The role of ARX in cortical development

Eur J Neurosci. 2006 Feb;23(4):869-76. doi: 10.1111/j.1460-9568.2006.04629.x.


The ARX protein (encoded by the aristaless-related homeobox gene) is a member of the paired class of homeoproteins. More precisely, it is a member of the Aristaless subclass of proteins with a glutamine residue (Q) at the critical position 50 of the homeodomain (Q50). Through identification of diverse inherited or de novo mutations, genetic investigations of X-linked mental retardation conditions have demonstrated the implication of ARX in a wide spectrum of disorders extending from phenotypes with severe neuronal migration defects, such as lissencephaly, to mild forms of X-linked mental retardation without apparent brain abnormalities. These investigations have recently directed attention to the role of this gene in brain development. Analysis of its spatiotemporal localization profile have revealed expression mainly in telencephalic structures at all stages of development. Interestingly, in adult, ARX expression becomes restricted to a population of GABAergic neurons. Although the identification of the target genes regulated by ARX remains a crucial step to better understanding its role during brain development, studies of the role of ARX orthologs in different models have indicated that it is essential for important developmental processes such as proliferation, cell differentiation and neuronal migration.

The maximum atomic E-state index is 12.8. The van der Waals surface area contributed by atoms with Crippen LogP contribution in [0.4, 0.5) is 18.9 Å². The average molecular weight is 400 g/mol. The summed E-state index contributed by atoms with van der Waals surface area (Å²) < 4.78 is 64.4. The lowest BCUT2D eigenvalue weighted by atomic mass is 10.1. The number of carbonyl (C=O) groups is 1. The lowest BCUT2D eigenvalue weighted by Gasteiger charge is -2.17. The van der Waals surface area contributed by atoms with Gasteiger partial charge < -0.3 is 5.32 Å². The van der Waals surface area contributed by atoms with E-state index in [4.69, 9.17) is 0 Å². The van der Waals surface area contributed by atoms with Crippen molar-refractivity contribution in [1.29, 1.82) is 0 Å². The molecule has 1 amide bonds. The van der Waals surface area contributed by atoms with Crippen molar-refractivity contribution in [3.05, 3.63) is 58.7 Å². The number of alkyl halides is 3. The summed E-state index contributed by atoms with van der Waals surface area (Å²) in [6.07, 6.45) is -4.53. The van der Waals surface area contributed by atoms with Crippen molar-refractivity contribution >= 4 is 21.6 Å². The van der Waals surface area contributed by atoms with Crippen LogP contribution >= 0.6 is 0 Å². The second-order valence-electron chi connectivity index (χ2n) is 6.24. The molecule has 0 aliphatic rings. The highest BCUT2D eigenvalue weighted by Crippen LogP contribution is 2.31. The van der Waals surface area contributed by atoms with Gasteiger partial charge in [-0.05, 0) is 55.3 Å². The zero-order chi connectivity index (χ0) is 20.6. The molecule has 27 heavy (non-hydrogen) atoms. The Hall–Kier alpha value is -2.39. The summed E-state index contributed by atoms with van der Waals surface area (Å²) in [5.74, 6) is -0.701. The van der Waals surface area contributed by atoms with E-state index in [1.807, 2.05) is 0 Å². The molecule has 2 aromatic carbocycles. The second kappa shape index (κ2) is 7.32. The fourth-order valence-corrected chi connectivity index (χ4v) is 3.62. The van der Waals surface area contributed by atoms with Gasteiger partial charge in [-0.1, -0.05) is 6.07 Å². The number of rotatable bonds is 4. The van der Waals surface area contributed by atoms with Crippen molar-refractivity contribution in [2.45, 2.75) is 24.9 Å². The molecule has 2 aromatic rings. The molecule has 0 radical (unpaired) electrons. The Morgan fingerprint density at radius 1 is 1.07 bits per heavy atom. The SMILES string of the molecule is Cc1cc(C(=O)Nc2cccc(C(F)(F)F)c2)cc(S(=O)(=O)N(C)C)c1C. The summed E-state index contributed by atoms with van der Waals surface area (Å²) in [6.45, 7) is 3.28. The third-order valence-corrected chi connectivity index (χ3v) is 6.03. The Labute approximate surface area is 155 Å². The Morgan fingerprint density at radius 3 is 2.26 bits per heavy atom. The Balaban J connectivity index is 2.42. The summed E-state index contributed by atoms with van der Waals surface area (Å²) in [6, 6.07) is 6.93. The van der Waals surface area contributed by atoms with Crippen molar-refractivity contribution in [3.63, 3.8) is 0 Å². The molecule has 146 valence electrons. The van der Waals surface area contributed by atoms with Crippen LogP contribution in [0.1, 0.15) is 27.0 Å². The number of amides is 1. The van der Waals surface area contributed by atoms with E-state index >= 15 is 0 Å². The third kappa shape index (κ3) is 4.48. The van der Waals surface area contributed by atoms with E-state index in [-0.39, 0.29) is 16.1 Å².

Publication types

  • Research Support, Non-U.S. Gov't
  • Review

MeSH terms

  • Animals
  • Cerebral Cortex / cytology
  • Cerebral Cortex / growth & development*
  • Cerebral Cortex / metabolism
  • Gene Expression
  • Gene Expression Regulation, Developmental / genetics*
  • Homeodomain Proteins / genetics*
  • Homeodomain Proteins / physiology
  • Humans
  • Mutation
  • Transcription Factors / physiology*


  • ARX protein, human
  • Homeodomain Proteins
  • Transcription Factors